x Abu Dhabi, UAEWednesday 26 July 2017

How to sell your small business

The Life: Hani Zaitoun, a Dubai investment consultant, rolls out a blueprint on the perfect exit strategy.

Illustration for The Life by Lee McGorie / The National
Illustration for The Life by Lee McGorie / The National

Selling your business? Thinking it's time to cash out, but you don't know how to go about it and what to expect?

This is a blueprint to help business owners foresee the process ahead and start preparing to achieve their goal.

Maintain financial records

From the outset, arrange to have proper bookkeeping. Maintaining good financial records provides insight on the performance of your business and, importantly, provides an indication as to how the business can be valued. Get an accountant and get your statements audited by a reputed firm. Do not compromise on this.

Management structure

Most shareholders and founders of small and medium-sized businesses maintain a hands-on approach. They develop the business through their relationships and acumen. Having said that, in preparation to divest it would be prudent to create a management team and delegate responsibility. From a buyer's perspective, this is an additional comfort that the business is not solely dependent on its founder.

Before starting the sale process, it is crucial for a business owner to determine his goal. Are you divesting a majority or a minority stake? Are you looking to cash in on your equity, or to finance growth? Are you looking for a strategic partner or a financial supporter? These can be discussed with your financial adviser and once that is established, a strategic plan is set.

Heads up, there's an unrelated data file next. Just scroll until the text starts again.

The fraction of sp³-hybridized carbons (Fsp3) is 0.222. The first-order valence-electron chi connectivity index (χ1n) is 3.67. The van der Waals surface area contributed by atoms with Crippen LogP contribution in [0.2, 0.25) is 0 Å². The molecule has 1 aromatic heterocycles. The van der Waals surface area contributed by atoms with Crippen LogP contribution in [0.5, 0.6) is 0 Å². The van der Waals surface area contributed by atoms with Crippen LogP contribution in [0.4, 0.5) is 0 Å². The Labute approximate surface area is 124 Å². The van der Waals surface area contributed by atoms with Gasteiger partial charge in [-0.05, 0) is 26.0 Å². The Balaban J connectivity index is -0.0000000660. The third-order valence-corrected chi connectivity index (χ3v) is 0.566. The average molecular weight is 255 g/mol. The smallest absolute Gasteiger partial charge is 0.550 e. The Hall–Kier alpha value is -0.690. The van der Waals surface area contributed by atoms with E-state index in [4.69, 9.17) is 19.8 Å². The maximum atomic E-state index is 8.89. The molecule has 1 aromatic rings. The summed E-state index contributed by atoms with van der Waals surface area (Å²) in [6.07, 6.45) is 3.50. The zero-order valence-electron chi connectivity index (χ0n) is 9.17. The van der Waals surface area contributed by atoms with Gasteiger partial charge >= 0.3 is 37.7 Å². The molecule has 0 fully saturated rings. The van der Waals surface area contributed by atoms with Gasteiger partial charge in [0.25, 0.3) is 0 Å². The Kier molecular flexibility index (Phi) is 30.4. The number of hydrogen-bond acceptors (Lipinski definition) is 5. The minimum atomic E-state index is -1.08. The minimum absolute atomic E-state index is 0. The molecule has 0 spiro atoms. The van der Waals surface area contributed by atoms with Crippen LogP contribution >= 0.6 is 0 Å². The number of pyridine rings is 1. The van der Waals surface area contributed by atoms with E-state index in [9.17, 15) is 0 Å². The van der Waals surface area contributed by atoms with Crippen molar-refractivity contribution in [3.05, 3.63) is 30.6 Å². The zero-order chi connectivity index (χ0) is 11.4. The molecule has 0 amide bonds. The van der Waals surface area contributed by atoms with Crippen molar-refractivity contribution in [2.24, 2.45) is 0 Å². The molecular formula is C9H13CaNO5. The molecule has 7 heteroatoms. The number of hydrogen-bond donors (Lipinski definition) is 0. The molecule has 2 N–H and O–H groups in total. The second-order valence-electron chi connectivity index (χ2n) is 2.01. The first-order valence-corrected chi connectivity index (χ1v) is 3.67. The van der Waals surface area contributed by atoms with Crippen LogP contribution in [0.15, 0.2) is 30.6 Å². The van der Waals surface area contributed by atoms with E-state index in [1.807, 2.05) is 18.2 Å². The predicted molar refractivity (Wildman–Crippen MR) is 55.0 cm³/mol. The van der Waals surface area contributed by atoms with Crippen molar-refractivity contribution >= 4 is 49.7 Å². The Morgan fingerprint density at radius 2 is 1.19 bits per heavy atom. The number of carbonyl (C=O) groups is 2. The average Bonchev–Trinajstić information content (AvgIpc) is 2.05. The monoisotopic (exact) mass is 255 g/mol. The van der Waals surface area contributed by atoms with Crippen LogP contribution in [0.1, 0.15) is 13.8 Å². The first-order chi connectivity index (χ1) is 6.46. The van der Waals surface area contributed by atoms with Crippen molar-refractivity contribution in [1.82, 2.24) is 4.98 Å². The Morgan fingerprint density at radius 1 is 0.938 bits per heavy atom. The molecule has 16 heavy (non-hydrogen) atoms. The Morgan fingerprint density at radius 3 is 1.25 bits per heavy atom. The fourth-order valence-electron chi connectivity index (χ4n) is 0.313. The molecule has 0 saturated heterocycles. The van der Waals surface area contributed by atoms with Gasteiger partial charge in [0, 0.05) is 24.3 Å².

The process

How do you go about appointing an adviser? You have to bear a few key points in mind.

One, it is not about attaining the highest valuation for your company. You do not appoint an adviser on this pretext. Rather, the skill set of the team - their abilities to negotiate effectively, to derive a fair valuation and to prepare the marketing material in an outstanding manner, as well as their dedication to the job - are what count.

Once an adviser is appointed, the first thing they will do is gather intelligence about your business. To gather intelligence requires a level of trust to be established by both parties, and full transparency is a must on behalf of the business owner. If there are any issues, it is best to deal with them at the outset rather than raising them during due diligence, which may jeopardise the whole process.

After gathering and analysing the information, the adviser will go about preparing the valuation and the pitch book, along with a shortlist of the potential acquirers.

Then the adviser will start a roadshow and communication to the market with a teaser. A teaser is a brief about the opportunity without disclosing the name.

Potential acquirers will review the pitch book and may request a meeting with the owner to obtain further insight and raise initial concerns. At this stage, initial offers are submitted for review.

The adviser will arrange to establish a data room ahead of the expected due diligence. This is a virtual room whereby all information is uploaded to be shared with potential acquirers who have submitted an offer.

In some cases, potential acquirers will request exclusivity on a deal. Usually, exclusivity periods are tied with a deposit or a break-up fee. If the potential acquirer backs off from the deal, the deposit or break-up fee would be collected by the business owner.

The adviser accompanies the owner through all stages of the process until closure. He or she will coordinate with the due diligence team, streamline the information, discuss findings, synchronise with lawyers on drafting documents, and lead discussions and negotiations.

A typical deal will take from six months to a year.

Hani Zaitoun is the founder of Kairos Group, an investment consultancy in Dubai